“All of Us matters because it addresses diseases for which all of us are vulnerable,” Dr. Volkow said. “It also matters because it is for each one of us.” The program is special, she said, because it looks at people as individuals and all together. It looks at what makes each person unique and at the things we have in common.
For pain and its treatment, Dr. Volkow said, “This program can be transformative.”
June is LGBTQ Pride Month. This past June, our partners at PRIDEnet joined the party at San Francisco Pride. Visitors to the All of Us booth learned about the program and its work to ensure LGBTQ people feel welcome and included. PRIDEnet also created pronoun stickers for All of Us enrollment sites. Staff members and participants can wear these stickers to let others know whether they use “he/him,” “she/her,” or “they/them” pronouns.
We can’t thank you enough for being our partner in this effort to speed up health research and medical breakthroughs.
We want to encourage you to invite family and friends to join you in this research program. You know why you chose to participate in All of Us, which makes you the best person to explain why it might be important to those you care about. Send them here for more information.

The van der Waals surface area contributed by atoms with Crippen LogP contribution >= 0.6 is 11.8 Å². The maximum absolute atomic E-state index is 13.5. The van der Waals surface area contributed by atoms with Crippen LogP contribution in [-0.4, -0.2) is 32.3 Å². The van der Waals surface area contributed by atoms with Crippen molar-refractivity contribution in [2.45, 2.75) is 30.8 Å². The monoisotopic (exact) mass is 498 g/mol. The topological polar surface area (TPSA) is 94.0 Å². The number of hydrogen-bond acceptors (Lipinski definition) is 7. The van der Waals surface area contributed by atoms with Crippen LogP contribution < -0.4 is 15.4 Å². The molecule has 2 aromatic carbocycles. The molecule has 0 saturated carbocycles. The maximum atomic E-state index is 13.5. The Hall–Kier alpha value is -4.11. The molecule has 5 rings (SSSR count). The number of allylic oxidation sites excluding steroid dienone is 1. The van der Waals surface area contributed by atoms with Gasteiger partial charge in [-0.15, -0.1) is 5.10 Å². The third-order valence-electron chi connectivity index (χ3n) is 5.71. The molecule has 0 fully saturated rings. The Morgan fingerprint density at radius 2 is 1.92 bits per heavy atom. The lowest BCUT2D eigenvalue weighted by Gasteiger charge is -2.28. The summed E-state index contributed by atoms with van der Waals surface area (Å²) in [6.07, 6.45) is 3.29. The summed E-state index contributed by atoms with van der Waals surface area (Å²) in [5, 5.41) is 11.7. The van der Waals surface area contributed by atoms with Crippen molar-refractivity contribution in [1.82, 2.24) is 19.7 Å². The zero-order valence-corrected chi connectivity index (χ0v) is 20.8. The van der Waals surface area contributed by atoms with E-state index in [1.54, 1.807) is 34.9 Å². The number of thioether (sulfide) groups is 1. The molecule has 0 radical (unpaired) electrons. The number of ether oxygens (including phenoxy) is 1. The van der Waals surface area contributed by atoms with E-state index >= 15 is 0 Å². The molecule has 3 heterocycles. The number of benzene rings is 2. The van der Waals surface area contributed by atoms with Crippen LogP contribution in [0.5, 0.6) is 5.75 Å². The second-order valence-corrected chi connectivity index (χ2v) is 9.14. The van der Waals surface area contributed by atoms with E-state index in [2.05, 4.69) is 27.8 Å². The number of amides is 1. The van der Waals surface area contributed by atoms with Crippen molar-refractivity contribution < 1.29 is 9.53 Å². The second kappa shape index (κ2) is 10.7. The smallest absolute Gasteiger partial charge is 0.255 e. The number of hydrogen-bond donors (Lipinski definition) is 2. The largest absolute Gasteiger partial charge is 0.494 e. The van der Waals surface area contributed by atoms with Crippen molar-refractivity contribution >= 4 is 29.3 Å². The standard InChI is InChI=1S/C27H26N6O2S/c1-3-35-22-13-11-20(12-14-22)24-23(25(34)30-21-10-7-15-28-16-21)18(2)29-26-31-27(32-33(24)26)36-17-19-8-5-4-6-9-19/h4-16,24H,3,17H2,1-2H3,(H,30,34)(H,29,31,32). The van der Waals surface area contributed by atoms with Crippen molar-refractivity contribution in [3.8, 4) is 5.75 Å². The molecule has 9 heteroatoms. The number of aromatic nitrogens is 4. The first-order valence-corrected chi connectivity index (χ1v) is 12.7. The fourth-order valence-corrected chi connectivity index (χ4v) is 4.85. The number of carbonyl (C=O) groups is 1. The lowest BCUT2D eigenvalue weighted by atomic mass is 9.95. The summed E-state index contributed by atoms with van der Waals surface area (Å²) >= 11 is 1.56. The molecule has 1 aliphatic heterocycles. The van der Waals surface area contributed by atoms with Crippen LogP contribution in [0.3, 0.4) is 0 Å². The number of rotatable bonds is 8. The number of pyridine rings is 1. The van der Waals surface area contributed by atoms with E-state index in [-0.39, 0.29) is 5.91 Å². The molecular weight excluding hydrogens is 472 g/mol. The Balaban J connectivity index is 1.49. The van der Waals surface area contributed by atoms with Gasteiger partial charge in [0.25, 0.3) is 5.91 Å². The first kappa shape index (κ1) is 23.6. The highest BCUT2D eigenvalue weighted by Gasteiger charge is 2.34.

If you haven’t already done so, now’s a great time to pop into the Participant Portal and fill out surveys about your health and lifestyle. These surveys help us paint a more detailed picture of our participants. This will help researchers better understand connections between our genetics, environments, and health. Visit the Participant Portal.
The All of Us Speaker Series brings great minds and interesting ideas to you via online videos. You can view recordings of our first events online. Check out the Speaker Series website to learn more and see what’s coming.